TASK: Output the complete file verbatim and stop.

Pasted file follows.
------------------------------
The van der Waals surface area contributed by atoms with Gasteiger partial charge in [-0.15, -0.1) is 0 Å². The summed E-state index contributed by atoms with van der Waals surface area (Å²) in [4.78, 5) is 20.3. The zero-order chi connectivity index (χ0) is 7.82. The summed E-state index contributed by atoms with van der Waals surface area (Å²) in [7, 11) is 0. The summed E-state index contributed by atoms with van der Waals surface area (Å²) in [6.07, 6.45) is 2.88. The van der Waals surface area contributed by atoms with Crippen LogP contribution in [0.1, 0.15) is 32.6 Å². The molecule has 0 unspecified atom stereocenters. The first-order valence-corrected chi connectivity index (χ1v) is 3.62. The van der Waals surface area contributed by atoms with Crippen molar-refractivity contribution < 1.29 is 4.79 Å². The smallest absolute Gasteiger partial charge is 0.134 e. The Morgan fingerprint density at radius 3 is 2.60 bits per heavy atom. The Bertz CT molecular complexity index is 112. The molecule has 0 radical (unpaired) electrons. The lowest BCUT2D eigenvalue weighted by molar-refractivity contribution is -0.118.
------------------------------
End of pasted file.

The van der Waals surface area contributed by atoms with Gasteiger partial charge in [-0.15, -0.1) is 0 Å². The summed E-state index contributed by atoms with van der Waals surface area (Å²) in [4.78, 5) is 20.3. The zero-order chi connectivity index (χ0) is 7.82. The summed E-state index contributed by atoms with van der Waals surface area (Å²) in [7, 11) is 0. The summed E-state index contributed by atoms with van der Waals surface area (Å²) in [6.07, 6.45) is 2.88. The van der Waals surface area contributed by atoms with Crippen LogP contribution in [0.1, 0.15) is 32.6 Å². The molecule has 0 unspecified atom stereocenters. The first-order valence-corrected chi connectivity index (χ1v) is 3.62. The van der Waals surface area contributed by atoms with Crippen molar-refractivity contribution < 1.29 is 4.79 Å². The smallest absolute Gasteiger partial charge is 0.134 e. The Morgan fingerprint density at radius 3 is 2.60 bits per heavy atom. The Bertz CT molecular complexity index is 112. The molecule has 0 radical (unpaired) electrons. The lowest BCUT2D eigenvalue weighted by molar-refractivity contribution is -0.118.